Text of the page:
Garzik’s Guile Glorifies Greed

Jeff Garzik, long known in Bitcoin development circles as the corporate-friendly “colored” coin sponsor — (Ref: https://en.wikipedia.org/wiki/Colored_coins) has an updated post on his thoughts about Segregated Witness, or more specifically, the flavor that his centralized overlords approve of — SegWit2x.

(Colored coins are a way to allow banks and governments the ability to track transactions and associate them with individual people. Jeff believes in fostering this ability.)

I won’t bother linking to it, since its thinly-veiled PR piece by a crypto-statist, however if you are curious just hit your favorite search engine and it will be revealed.

Here’s why Jeff is barreling down the wrong path, yet again:

  • System Shock Is Real — SegWit should normally be a gradual upgrade, not the Hard Fork abruptness Garzik wants. With his “upgrade” you have to change software, and then the whiplash of fees going to zero, then back to market levels when they re-establish themselves. Reducing these shocks should be a primary goal, not a secondary consideration in Garzik’s universe.
  • Block Size Sensitivity — Garzik would like to claim there is no effect, but he’s just whistling past the graveyard of bad software design. Why? Because he’s so sure, he doesn’t test it. Just because you think its “likely” doesn’t mean you don’t make sure. Garzik is a champion of sloppy assumptions in this regard.
  • Full Risk Ahead — The method and timeframe of Garzik’s Segwit2x makes it infeasible to employ industry best practices for testing and vetting code. He doesn’t even have a correct written spec for irreversible consensus rule changes — while Garzik claims they are “simple”. He expects everyone to forcibly “upgrade” within 90 days or be exposed to loss of funds. Unacceptable.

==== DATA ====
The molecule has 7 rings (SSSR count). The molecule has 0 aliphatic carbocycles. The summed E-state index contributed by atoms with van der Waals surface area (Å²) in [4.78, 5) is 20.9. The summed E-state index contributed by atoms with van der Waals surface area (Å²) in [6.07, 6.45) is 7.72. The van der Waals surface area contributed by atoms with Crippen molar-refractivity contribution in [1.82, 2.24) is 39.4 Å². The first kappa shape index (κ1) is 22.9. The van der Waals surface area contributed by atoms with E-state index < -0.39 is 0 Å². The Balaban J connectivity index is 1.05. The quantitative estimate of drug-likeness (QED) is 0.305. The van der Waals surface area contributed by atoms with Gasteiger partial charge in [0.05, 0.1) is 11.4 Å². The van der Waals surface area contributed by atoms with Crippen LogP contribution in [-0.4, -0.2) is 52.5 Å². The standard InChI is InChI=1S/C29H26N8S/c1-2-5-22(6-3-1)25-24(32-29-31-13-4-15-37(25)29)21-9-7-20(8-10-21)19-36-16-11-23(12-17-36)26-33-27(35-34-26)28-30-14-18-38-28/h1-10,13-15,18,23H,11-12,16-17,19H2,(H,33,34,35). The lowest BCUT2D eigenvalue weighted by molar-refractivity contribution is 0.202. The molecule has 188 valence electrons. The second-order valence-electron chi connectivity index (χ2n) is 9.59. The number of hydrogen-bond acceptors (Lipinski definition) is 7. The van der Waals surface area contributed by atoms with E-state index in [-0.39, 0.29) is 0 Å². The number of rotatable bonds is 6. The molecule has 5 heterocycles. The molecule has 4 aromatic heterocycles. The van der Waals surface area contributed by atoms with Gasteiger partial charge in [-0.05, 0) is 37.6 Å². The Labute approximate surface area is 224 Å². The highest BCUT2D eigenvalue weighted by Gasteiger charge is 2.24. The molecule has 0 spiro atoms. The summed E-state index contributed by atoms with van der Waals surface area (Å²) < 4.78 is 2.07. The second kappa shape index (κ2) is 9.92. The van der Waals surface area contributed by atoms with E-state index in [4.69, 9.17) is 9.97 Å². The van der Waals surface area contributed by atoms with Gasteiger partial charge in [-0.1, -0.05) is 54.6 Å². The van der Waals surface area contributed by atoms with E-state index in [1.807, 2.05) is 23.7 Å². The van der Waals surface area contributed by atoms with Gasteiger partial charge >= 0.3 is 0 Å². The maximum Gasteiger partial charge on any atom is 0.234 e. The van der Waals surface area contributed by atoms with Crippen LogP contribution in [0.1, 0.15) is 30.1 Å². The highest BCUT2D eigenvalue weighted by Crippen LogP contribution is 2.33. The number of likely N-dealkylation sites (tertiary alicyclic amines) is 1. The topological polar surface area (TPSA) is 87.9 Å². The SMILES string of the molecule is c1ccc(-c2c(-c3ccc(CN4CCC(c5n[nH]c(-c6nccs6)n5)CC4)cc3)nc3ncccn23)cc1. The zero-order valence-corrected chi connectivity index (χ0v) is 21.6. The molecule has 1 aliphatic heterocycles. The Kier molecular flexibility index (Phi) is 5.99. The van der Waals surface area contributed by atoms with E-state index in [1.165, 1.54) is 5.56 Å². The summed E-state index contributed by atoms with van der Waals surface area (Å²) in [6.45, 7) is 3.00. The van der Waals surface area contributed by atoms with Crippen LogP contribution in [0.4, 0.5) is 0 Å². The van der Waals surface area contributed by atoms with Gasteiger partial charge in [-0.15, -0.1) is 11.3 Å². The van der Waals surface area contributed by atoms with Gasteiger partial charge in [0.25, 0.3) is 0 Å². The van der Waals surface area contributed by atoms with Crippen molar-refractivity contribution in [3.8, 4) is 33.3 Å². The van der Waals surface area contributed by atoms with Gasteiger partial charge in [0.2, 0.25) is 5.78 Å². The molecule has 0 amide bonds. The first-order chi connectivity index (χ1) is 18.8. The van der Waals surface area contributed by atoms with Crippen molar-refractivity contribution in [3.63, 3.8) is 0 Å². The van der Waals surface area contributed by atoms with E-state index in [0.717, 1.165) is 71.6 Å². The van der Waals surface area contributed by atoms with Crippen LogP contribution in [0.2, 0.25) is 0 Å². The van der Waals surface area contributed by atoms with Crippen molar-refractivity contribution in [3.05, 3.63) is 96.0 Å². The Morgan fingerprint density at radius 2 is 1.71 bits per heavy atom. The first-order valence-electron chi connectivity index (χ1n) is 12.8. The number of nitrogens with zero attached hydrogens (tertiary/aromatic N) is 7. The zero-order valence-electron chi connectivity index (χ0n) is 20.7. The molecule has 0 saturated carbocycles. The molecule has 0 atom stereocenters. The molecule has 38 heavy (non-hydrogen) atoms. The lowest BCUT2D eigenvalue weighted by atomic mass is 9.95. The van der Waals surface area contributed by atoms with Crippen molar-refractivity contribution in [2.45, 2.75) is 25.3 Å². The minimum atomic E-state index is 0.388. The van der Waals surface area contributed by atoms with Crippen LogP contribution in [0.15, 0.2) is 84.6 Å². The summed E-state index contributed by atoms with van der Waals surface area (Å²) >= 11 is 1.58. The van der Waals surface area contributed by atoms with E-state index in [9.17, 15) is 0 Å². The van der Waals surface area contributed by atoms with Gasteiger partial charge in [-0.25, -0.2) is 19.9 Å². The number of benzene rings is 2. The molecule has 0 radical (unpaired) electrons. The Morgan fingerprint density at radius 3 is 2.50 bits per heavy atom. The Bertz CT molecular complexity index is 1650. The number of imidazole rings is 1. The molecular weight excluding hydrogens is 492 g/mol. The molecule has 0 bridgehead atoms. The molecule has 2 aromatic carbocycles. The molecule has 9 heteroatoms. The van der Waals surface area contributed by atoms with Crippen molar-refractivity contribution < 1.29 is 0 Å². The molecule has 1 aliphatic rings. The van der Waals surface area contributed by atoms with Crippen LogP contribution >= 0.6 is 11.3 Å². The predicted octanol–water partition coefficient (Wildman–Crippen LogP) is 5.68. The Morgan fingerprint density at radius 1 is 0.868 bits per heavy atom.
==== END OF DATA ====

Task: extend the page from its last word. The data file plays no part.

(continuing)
• Rush, rush, rush! — Critical software needs months of testing and collaboration with vendors and third parties before pushing it into production, yet Garzik is just fine with a minimal time schedule with nonexistent testing. This is people’s money at stake, not the next “Flappy Bird”.
  • Apples to Oranges — Garzik cherry-picks and frames his arguments about Core users by focusing on a software wallet library by BLOQ that hasn’t been updated in some time — they are busy with AML/KYC issues — and then makes the Batman-logic leap of applying this narrow case to represent “complexity” of SegWit in general.

The best part, however, is what he DIDN’T mention in his feel-good post.

  • Garzik’s flawed SegWit2x ignores many attack vectors and performance issues (while making some of them even worse) — witness the debate on how to tack on additional consensus rules here — https://github.com/btc1/bitcoin/pull/41 — and given that these rules are changing even now, how can this software be reviewed so close to the deadline?
  • Garzik also failed to mention how SegWit2x was the product of a closed-door agreement between a Venture Capitalist and its investors. They have rejected community review and commentary, for example — https://twitter.com/james_hilliard/status/889196962406379522 — and James wrote the consensus rules Garzik copied! With tactics like these, its obvious that its the antithesis of the open source and collaborative environment of Bitcoin Core.
  • Garzik fails to mention his bias against soft forks, (the method preferred by the inventor of Bitcoin, Satoshi Nakamoto), because he can’t stand a method that requires people to opt-in. Garzik prefers to force people into his “vision” by hard forks. His short-sightedness cost him when they had a day-long network fault on their hastily run testnet — a product of a flaw they have yet to correct.

So, in summary, Jeff likes to play the innocent spokesman but he’s part of a movement that wants to integrate fine-grained control over every user of crypto-currencies.

Garzik is a toxic influence on the Bitcoin ecosystem, and its clear that his alliances with corporate influencers and banks makes him the point man for the “Bankster Coin” that they all dream of shoving down everyone’s throats.

No thanks, Jeff — you can keep your centralized badly (if at all) tested version of SegWit2x to yourself.

At least then the only damage will be to your already plummeting reputation.